The Spanish Civil War of 1936-39 has always been somewhat a mystery to me, very often misunderstood, more often mischaracterized, and the players and factions were very confusing. It was, of course, a precursor to the main event, World War II, with Germany and the Soviet Union using it as a proxy for their respective interests, but beyond that I didn’t understand it very well until I recently read The Last Crusade – Spain: 1936, by Warren Carroll. This is an admittedly Nationalist partisan treatment, but it lays out the background, the detailed history of the conflict, the factions, and the issues very well.
The book also gave me the insight to understand a couple of essays on recent and current conflicts in the Middle East, comparing the contemporary conflicts with the Spanish Civil War. Stephen Schwartz writes in 2006 of the Iraq war being a harbinger of bigger things to come and takes the analogy further by suggesting that there is another lesson, because the Spanish Civil War was the first major example of the modern proxy wars, in which local conflicts are exploited in the pursuit of global or regional interests. In this context, it anticipated the Communist-incited civil wars of the last half of the 20th century.
Pat Buchanan follows in June 2012 with an essay analogizing the Spanish Civil War with the current conflict in Syria and commends both FDR and the current U. S. administration, respectively, for maintaining neutrality, but worries that the Syrian conflict could yet become what he calls a “dress rehearsal for a Mideast War” . He likens the configuration of the various factions, religions, allies, and strategic interests in the Middle East that are manifest in Syria today with similar characteristics in Spain in the late 1930s.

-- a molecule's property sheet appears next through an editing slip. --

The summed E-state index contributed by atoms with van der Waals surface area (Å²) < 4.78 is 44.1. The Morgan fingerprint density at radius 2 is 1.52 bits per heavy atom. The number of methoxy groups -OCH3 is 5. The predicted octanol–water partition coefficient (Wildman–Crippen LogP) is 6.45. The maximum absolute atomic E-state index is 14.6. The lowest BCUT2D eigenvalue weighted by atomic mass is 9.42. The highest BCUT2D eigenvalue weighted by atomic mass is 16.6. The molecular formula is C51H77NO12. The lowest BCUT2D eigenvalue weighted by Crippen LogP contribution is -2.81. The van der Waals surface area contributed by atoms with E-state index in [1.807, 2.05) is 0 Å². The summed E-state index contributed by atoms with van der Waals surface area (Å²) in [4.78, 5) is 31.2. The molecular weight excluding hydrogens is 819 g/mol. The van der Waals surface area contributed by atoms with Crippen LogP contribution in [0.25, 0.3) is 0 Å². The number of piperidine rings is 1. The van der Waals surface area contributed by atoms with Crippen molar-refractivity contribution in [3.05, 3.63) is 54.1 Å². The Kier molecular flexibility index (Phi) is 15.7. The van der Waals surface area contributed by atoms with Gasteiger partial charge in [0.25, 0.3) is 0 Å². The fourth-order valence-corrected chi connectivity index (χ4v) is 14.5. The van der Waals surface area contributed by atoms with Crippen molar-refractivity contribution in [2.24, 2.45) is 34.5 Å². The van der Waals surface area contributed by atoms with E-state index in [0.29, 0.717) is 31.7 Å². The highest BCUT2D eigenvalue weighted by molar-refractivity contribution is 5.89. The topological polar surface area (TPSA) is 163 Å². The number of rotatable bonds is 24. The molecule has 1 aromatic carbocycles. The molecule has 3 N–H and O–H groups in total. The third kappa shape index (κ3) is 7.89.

These comparisons with history could be appropriate, and time will tell. But what bothers me is the response to the current situation, and Schwartz and Buchanan have very different ideas about what that should be. Buchanan is well known for his isolationism, and I can’t agree with that for a variety of reasons, not least of which is that, as the leader of the free world, we have a responsibility to confront tyranny and support freedom, particularly when it is in our interest to do so. As George W. Bush recently said, “We do not get to choose if a freedom revolution should begin or end in the Middle East or elsewhere; we only get to choose what side we are on”.
We have possibly already undermined the long-term success of democracy in Iraq with our premature withdrawal and I worry that we are squandering an opportunity to make a significant difference in the outcome in Syria by relying on the feckless United Nations and not more directly confronting Iran and Russia on their support for the murderous incumbent regime. Stephen Schwartz ends his essay by suggesting that “by winning the battle of Iraq, and by fostering real change in Saudi Arabia, Syria, and Iran, the democratic nations may save the world from a later, longer, bloodier, and more terrible war”. This is the analogy with the Spanish Civil War that we want to avoid.